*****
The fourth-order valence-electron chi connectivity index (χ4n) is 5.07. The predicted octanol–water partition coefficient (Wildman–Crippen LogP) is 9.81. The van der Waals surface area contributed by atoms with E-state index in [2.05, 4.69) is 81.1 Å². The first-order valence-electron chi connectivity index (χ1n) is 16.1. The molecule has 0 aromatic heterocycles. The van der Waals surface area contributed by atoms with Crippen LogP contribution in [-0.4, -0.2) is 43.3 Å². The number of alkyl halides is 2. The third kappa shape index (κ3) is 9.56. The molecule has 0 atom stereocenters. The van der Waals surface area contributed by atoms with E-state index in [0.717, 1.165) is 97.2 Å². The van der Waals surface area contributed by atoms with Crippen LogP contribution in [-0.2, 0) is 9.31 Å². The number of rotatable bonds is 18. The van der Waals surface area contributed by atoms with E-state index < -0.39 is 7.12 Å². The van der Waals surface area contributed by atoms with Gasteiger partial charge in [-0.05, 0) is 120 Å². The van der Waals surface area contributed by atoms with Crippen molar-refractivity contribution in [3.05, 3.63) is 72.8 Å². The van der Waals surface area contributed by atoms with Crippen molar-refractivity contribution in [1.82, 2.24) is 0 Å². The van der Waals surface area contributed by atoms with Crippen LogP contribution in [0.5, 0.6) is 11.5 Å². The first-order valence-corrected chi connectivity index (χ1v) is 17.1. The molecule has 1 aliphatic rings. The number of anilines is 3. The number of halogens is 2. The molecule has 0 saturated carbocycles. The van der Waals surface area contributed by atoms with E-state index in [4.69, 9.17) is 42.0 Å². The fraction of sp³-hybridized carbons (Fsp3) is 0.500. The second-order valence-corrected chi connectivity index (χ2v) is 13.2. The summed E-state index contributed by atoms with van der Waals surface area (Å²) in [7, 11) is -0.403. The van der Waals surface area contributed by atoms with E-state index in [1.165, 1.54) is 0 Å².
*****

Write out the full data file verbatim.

The fourth-order valence-electron chi connectivity index (χ4n) is 5.07. The predicted octanol–water partition coefficient (Wildman–Crippen LogP) is 9.81. The van der Waals surface area contributed by atoms with E-state index in [2.05, 4.69) is 81.1 Å². The first-order valence-electron chi connectivity index (χ1n) is 16.1. The molecule has 0 aromatic heterocycles. The van der Waals surface area contributed by atoms with Crippen LogP contribution in [-0.4, -0.2) is 43.3 Å². The number of alkyl halides is 2. The third kappa shape index (κ3) is 9.56. The molecule has 0 atom stereocenters. The van der Waals surface area contributed by atoms with E-state index in [0.717, 1.165) is 97.2 Å². The van der Waals surface area contributed by atoms with Crippen LogP contribution in [-0.2, 0) is 9.31 Å². The number of rotatable bonds is 18. The van der Waals surface area contributed by atoms with E-state index < -0.39 is 7.12 Å². The van der Waals surface area contributed by atoms with Gasteiger partial charge in [-0.05, 0) is 120 Å². The van der Waals surface area contributed by atoms with Crippen molar-refractivity contribution in [3.05, 3.63) is 72.8 Å². The van der Waals surface area contributed by atoms with Crippen molar-refractivity contribution in [1.82, 2.24) is 0 Å². The van der Waals surface area contributed by atoms with Crippen LogP contribution in [0.5, 0.6) is 11.5 Å². The first-order valence-corrected chi connectivity index (χ1v) is 17.1. The molecule has 1 aliphatic rings. The number of anilines is 3. The number of halogens is 2. The molecule has 0 saturated carbocycles. The van der Waals surface area contributed by atoms with E-state index in [4.69, 9.17) is 42.0 Å². The fraction of sp³-hybridized carbons (Fsp3) is 0.500. The second-order valence-corrected chi connectivity index (χ2v) is 13.2. The summed E-state index contributed by atoms with van der Waals surface area (Å²) in [7, 11) is -0.403. The van der Waals surface area contributed by atoms with E-state index in [1.165, 1.54) is 0 Å².